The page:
Milton school staff morale at ‘all-time low’ over plan, teachers say

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Neil Johnson
Friday, May 17, 2013

— While grappling with the transition to a new superintendent, an explosion in class sizes and a potential budget gap, the Milton School Board now has another problem—employee morale.

Teachers this week said morale in the classroom is at an “all-time low” as school staff stare down the barrel of another round of potential cuts in take-home pay the board is considering through a series of insurance changes.

In trying to offset an estimated 8.2 percent climb in insurance costs, the board is considering quadrupling the amount district employees pay out-of-pocket for emergency room visits and doubling the cost of prescription drug co-pays.

Those aren’t the only proposed changes. Others include a new $20 per visit doctor’s office co-pay and a continued 12.8 percent pay-in for insurance premiums for employees.

Those potential changes were relayed to The Gazette by Michael Dorn, president of the Milton Education Association, the district’s teachers union.

Newly appointed board President Betsy Lubke did not refute the accuracy of those estimates. She said they were part of “insurance company quotes” the district shared with the teachers union.

The district has not provided The Gazette with copies of the insurance quotes.

The teachers union says the changes could spark a lightning round of teacher retirements this spring and chase away young teachers whose take-home pay already has been cropped by two years of district cuts ushered in by Gov. Scott Walker’s Act 10.

For its part, the board said, it hasn’t solidified any insurance plans, and it won’t until Monday at the earliest, when it approves the district’s handbook—a set of rules that work as a district employee manual and guide for working conditions.

At a board meeting this week, Milton High School teacher Lisa Olson told the board most of her colleagues enjoy their work—most not for the pay but for the chance to serve young people.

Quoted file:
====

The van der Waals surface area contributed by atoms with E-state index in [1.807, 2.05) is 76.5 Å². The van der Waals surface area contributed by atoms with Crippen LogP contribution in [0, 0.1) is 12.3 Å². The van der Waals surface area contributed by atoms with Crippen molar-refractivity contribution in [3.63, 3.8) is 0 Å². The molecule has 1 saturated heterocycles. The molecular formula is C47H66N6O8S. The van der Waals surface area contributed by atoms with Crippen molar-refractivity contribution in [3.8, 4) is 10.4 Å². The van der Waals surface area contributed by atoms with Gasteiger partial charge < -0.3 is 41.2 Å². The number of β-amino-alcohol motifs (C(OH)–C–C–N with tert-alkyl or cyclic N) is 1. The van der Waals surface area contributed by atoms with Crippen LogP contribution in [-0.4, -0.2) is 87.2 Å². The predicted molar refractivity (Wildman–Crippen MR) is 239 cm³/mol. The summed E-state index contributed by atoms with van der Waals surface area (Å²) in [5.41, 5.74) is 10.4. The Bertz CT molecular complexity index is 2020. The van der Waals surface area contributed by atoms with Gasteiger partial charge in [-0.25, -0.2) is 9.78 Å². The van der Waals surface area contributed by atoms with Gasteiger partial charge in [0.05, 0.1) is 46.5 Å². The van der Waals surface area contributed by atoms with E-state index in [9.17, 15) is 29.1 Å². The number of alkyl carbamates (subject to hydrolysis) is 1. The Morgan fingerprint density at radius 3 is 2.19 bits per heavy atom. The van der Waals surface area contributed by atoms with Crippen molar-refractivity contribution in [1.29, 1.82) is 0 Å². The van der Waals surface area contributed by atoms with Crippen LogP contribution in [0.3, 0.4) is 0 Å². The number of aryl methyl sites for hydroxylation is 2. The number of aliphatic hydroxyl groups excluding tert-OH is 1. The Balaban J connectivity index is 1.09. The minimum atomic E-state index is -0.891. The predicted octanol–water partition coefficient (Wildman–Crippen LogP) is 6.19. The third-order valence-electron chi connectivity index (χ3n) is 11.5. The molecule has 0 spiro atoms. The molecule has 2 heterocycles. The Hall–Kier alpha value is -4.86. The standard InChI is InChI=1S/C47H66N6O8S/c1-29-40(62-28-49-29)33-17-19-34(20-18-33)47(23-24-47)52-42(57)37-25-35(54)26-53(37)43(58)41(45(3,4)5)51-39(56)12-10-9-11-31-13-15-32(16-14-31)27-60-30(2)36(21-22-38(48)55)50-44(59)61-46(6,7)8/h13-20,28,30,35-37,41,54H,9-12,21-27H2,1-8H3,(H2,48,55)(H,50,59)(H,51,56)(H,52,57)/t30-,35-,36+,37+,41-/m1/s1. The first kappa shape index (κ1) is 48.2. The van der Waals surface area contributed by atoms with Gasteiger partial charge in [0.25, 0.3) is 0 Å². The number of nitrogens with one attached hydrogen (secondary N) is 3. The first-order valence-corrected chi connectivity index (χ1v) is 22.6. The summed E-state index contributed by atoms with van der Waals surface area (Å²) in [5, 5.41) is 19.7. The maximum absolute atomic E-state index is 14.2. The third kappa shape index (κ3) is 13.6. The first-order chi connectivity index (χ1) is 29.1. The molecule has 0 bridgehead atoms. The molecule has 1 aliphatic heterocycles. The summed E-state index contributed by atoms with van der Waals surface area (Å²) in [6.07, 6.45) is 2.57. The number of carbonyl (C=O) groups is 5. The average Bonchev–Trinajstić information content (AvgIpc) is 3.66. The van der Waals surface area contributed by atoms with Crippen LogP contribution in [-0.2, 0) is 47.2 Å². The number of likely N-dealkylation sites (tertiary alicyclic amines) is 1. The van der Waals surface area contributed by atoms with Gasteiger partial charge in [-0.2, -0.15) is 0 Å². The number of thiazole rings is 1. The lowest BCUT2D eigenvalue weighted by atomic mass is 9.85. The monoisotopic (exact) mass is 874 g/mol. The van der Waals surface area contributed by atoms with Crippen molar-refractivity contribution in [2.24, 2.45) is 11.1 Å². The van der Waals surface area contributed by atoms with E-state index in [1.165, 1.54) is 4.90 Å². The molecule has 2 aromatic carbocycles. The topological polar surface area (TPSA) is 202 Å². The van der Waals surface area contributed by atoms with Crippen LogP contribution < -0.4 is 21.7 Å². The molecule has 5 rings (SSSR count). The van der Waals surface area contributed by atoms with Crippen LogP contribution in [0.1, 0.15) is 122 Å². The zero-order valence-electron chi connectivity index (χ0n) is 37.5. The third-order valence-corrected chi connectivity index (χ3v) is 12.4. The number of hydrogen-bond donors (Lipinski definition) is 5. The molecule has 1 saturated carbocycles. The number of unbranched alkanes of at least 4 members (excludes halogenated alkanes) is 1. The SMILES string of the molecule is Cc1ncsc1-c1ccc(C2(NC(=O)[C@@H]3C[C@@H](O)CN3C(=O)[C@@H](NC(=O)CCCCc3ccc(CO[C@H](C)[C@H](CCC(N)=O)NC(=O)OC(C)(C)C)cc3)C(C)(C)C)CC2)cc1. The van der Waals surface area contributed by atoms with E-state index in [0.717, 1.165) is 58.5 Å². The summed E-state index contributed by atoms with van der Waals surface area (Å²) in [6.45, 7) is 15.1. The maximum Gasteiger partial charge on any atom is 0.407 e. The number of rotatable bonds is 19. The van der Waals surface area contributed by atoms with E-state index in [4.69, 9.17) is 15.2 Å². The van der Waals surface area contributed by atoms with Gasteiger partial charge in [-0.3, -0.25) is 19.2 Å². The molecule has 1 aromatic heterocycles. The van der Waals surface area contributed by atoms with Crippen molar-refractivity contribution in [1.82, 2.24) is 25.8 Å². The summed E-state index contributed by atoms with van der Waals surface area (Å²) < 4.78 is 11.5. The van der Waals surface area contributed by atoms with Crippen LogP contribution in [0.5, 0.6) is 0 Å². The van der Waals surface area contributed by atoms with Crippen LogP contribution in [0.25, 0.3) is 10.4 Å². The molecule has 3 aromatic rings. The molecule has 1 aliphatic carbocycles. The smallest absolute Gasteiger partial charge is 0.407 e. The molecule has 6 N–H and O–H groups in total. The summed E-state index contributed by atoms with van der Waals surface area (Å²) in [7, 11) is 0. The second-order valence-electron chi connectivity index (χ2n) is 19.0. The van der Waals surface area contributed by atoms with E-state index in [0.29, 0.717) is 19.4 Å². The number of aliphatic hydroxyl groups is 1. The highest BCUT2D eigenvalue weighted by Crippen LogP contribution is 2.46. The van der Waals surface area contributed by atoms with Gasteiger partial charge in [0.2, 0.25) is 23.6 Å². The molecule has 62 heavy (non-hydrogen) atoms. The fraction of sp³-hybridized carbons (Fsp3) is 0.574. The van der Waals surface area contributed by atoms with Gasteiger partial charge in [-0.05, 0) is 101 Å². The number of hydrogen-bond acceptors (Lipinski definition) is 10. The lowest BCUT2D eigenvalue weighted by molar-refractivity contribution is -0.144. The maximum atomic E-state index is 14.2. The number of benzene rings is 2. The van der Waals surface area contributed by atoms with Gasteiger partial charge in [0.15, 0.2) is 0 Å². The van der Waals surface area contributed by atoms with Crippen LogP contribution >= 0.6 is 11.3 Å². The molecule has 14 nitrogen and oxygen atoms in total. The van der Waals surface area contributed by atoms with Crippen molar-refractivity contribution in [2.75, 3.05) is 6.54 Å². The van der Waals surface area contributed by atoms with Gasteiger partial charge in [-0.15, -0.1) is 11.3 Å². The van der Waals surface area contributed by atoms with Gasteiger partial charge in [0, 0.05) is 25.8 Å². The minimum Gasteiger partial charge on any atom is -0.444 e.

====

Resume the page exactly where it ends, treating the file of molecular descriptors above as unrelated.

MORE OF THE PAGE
Pay cuts year after year have caused cynicism to creep in, she said.

“I have yet to figure out how to live on good vibes and a warm heart,” Olson said.

Olson was one of about 100 teachers who attended the school board meeting Monday, and one of about a dozen who addressed the board. Each gave the board an earful about problems with the district’s brand of fiscal management.

Teachers union President Mike Dorn said the board’s budgets the last few years have “used staff as a source of revenue for the district.”

The board is struggling with short- and long-term strategies to increase staff in some elementary and middle schools where class sizes have risen to 28 or 29 students, according to district officials.

Dorn told the board in a written statement this week that the union sees the board’s proposed benefits changes as a way to funnel money toward more teachers in those crowded schools.

“Cutting employee benefits to fund new teaching positions is basically cannibalistic,” Dorn wrote. “The schools are bleeding to death, and the board is attempting a transfusion, but doing so from the right arm to the left arm and telling the patient that everything will be OK.

“Why? Because getting the life-saving blood from someone else might hurt,” Dorn wrote.

At the same time, the board this week approved a $15,000 plan to start a boys hockey team, and it gave preliminary approval to maintaining staffing intended to help schools hardest hit by class size increases.

Meanwhile, the board is working through a projected budget deficit that has ranged in estimates this winter and spring from $800,000 to $60,000, according to Business Services Director Mary Ellen Van Valin.

The board won’t know truly what financial shape it’s in until state funding and per-pupil state aid figures are released later this year.

The district is assuming the state will not increase funding per pupil, and as a result the district approved a set of staff cuts earlier this year.

The district has a history in the last four years of releasing budget estimates early in the year that overstate potential deficits by $300,000 to $500,000, district officials have acknowledged.

Dorn this week called that a history of “crying wolf” and then finding a year-end budget surplus that is then socked into district reserves.

Dorn attacked the board for working on an employee insurance benefits proposal and a good portion of the district handbook without representatives of the teachers union being present for input.

The board is able to work on such matters behind closed doors without negotiating with the union through provisions of Act 10, which curtailed teachers unions’ ability to collectively bargain on most issues.

Teacher Greg Devine used a cow-milking adage as a plea for more cohesive contract talks between the board and the teachers union.

“Let’s rub the side of the hide a little bit,” Devine told the board this week. “Let’s get back together.”

Last updated: 10:35 am Tuesday, July 2, 2013

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